Eddie Moran is a sports media reporter for Barrett Sports Media. He is a graduate of Boston University’s College of Communication, and has previously written for Front Office Sports, The Basketball Tournament, the USGA, and BU’s independent student newspaper, The Daily Free Press. He can be reached on Twitter @EddieMorannn.
Christian Arcand Returns To Where It All Started At WEEI
“Going to WEEI was a no-brainer for me. I started there. That’s my radio home.”
Since the turn of the century alone, Boston has hosted 12 ticker tape parades to celebrate championships. Christian Arcand has had the opportunity to experience that success firsthand, initially as a diehard Boston sports fan and then as a voice of the fan. Now as he begins his second stint at the WEEI — this time as a producer and weekend host — he aims to ensure a seamless transition for both the Merloni, Fauria, & Mego afternoon drive show and his career in sports media.
Returning to a station where his Boston radio career began, Arcand enters the same building where he started his last sports media job with 98.5 The Sports Hub. Once the station moved to Dorchester, Massachusetts, WEEI moved its studios to the location – and it is where its shows are broadcast from today. Arcand’s time at 98.5 The Sports Hub ended in being laid off last month; despite that though, going to work evokes feelings of nostalgia and déjà vu.
“Walking back in there for the first time was pretty wild,” Arcand said, who returned to WEEI earlier this week. “I was laid off from The Sports Hub and it was a big surprise to me and to, I think, everybody that [it] happened.”
After graduating from the University of Colorado, Arcand moved back east to work for WDIS AM 1170 in Norfolk, Massachusetts, which he says isn’t really an option for those entering the business today.
“These little stations are all gone,” Arcand expressed. “Those were pipelines to places like WEEI and WFAN and other places in the area. You’d work in Connecticut or you’d work in Rhode Island or whatever and these places all just disappeared.”
Just over a year later, Arcand made the move to ESPN New Hampshire, initially co-hosting Christian and King with Tom King, a sportswriter for the Nashua Telegraph covering the New England Patriots, Boston Bruins and other college and high school sports. The show was broadcast during the midday time slot from noon to 3 p.m. and sought to entertain the audience while informing them about the day’s action.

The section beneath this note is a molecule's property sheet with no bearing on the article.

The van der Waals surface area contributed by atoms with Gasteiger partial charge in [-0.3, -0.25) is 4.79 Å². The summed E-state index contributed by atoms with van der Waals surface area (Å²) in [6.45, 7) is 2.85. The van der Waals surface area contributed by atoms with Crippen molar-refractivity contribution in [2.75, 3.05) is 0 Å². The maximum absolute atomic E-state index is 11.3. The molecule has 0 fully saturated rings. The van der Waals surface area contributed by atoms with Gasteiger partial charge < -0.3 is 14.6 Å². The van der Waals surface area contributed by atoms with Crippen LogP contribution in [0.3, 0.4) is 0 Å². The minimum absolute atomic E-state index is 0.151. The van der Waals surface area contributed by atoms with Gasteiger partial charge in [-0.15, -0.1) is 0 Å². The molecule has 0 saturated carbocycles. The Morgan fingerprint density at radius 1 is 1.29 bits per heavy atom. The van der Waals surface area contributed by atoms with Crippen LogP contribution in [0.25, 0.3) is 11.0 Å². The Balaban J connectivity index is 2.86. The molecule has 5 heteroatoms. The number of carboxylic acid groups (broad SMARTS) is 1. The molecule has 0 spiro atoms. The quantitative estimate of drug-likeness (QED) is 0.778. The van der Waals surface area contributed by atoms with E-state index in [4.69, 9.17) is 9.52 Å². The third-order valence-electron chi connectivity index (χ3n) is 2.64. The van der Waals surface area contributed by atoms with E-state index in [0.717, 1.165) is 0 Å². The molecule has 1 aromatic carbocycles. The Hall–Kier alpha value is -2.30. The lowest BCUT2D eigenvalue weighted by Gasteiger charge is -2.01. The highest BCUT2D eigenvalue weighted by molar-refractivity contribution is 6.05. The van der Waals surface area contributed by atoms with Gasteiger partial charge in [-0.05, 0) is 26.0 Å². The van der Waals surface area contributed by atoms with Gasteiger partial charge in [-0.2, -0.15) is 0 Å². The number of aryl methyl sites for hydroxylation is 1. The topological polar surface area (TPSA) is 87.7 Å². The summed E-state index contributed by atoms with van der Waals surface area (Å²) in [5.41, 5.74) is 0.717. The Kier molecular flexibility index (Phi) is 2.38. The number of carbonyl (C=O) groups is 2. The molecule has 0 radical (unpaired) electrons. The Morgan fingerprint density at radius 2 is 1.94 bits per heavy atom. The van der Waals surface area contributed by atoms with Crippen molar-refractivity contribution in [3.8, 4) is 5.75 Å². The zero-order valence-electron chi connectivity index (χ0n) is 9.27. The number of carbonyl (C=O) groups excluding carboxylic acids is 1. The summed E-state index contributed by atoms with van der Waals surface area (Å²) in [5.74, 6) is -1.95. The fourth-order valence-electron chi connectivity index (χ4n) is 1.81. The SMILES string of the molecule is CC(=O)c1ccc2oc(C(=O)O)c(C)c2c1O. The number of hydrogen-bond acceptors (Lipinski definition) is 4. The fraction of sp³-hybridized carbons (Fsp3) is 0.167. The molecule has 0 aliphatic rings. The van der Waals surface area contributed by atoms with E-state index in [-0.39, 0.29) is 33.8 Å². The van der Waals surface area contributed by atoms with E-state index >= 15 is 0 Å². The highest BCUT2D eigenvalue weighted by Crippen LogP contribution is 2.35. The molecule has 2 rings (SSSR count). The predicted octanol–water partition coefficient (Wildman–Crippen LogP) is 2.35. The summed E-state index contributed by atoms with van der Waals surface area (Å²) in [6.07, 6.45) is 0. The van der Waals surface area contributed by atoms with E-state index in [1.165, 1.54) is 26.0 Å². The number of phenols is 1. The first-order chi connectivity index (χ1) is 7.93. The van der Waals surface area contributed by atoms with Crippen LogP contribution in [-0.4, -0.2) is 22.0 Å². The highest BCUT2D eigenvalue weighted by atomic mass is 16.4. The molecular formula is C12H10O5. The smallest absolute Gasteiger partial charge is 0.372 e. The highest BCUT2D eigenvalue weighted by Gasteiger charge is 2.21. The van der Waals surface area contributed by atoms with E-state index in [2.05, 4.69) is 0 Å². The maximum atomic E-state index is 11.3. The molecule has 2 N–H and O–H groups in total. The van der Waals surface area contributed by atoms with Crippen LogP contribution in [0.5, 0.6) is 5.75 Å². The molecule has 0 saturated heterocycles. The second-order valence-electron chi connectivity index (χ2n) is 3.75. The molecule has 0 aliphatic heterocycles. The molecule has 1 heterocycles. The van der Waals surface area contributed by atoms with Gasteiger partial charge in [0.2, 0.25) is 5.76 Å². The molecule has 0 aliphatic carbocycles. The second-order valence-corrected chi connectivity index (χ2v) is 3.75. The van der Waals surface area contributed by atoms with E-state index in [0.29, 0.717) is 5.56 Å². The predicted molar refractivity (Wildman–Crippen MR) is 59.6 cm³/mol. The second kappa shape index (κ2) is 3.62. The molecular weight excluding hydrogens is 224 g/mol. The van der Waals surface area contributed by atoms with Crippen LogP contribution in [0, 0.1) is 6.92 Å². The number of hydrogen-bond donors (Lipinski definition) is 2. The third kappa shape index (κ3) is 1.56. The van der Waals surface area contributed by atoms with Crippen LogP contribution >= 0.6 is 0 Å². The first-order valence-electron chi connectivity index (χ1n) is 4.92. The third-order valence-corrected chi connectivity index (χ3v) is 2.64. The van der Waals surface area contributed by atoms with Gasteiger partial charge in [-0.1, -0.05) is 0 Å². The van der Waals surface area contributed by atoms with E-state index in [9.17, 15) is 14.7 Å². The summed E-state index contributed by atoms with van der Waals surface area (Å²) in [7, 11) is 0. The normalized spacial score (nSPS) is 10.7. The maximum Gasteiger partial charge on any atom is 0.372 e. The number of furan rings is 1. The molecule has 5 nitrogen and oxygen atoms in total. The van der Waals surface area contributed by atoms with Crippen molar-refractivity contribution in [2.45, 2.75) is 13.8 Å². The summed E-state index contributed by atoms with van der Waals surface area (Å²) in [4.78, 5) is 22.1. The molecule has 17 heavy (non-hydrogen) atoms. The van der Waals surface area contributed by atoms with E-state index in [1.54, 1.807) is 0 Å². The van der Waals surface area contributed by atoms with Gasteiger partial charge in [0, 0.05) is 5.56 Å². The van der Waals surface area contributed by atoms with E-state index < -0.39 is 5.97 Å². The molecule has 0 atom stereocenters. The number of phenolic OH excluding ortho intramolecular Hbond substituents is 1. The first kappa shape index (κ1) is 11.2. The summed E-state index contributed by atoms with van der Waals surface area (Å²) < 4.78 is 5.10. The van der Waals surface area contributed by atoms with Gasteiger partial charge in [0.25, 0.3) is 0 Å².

After nearly four years on the air, Arcand transitioned to work with Pete Sheppard, a former member of the heralded WEEI program The Big Show hosted by Glenn Ordway, on Arcand and Sheppard. Additionally, Arcand was named as the show’s executive producer, meaning that while the show was going on, he was often focused on many different tasks. Once Christian and King was brought back, he continued working in this dual role before the show ended in January 2017, six months before the format flipped from ESPN-branded sports to oldies.
“It was a lot – cutting up all the audio you want to play, then playing it during the show, then cutting the commercial [and] trying to answer the phone,” Arcand said. “It was this whole thing, but I really loved it; we had a lot of fun up there.”
While Arcand currently works at WEEI, it is his second stint with the station – and this time, he is working in a brand new role. He initially joined the station in 2013 as a sports anchor and co-host of the evening program Planet Mikey featuring Mike Adams. Shortly thereafter, he helped launch WEEI Late Night, airing from 10 p.m. to 2 a.m. where he became known in the Boston marketplace going on the air after the conclusion of Boston Red Sox live game broadcasts.
Unlike his time in New Hampshire though, he was solely hosting and not producing – requiring him to adjust to not having as much oversight regarding the inner workings of each program.
“I’m not a control freak, but I remember [thinking], ‘Wow, this is different. I’m not running the board anymore. I’m not playing my own stuff,’” Arcand said. “….That was kind of jarring at first [but] I ended up working with a lot of great producers and I still am today.”
Mike Thomas, who currently serves as the senior vice president and market manager for Audacy Boston, was integral in building 98.5 The Sports Hub from its launch in August 2009. He was responsible for signing Arcand away from WEEI to join the brand as co-host of The Adam Jones Show airing weeknights.
Working alongside show producer Jeremy Conley, he gained an in-depth understanding of what it entails to produce a sports talk radio show in a major market, helping broaden his knowledge of the craft and position him for his current job with WEEI.
“I really had a good opportunity to learn from some of, I think, the best [producers] in the business,” Arcand said. “….It’s cool being a fan of these guys and then getting to work with them and learn from them and all that other stuff…. It’s really a job that requires a lot, and the guys who are really good at it, I think, are just top-notch.”